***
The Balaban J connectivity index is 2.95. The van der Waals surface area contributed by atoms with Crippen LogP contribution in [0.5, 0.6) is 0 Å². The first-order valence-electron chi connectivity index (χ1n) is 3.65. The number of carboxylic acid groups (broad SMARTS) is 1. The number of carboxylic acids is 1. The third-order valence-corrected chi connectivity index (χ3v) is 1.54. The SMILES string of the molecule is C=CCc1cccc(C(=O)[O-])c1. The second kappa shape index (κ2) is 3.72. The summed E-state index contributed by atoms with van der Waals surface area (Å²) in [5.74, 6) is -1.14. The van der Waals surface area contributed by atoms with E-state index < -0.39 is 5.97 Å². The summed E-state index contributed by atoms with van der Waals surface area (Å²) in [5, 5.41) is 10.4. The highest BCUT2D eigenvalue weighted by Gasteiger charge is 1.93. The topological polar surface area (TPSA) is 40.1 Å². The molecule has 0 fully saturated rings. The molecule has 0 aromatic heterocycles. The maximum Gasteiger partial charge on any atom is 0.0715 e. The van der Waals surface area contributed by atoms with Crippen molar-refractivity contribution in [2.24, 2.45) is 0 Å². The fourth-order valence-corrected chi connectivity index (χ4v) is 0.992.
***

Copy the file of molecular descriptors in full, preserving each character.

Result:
The Balaban J connectivity index is 2.95. The van der Waals surface area contributed by atoms with Crippen LogP contribution in [0.5, 0.6) is 0 Å². The first-order valence-electron chi connectivity index (χ1n) is 3.65. The number of carboxylic acid groups (broad SMARTS) is 1. The number of carboxylic acids is 1. The third-order valence-corrected chi connectivity index (χ3v) is 1.54. The SMILES string of the molecule is C=CCc1cccc(C(=O)[O-])c1. The second kappa shape index (κ2) is 3.72. The summed E-state index contributed by atoms with van der Waals surface area (Å²) in [5.74, 6) is -1.14. The van der Waals surface area contributed by atoms with E-state index < -0.39 is 5.97 Å². The summed E-state index contributed by atoms with van der Waals surface area (Å²) in [5, 5.41) is 10.4. The highest BCUT2D eigenvalue weighted by Gasteiger charge is 1.93. The topological polar surface area (TPSA) is 40.1 Å². The molecule has 0 fully saturated rings. The molecule has 0 aromatic heterocycles. The maximum Gasteiger partial charge on any atom is 0.0715 e. The van der Waals surface area contributed by atoms with Crippen molar-refractivity contribution in [2.24, 2.45) is 0 Å². The fourth-order valence-corrected chi connectivity index (χ4v) is 0.992.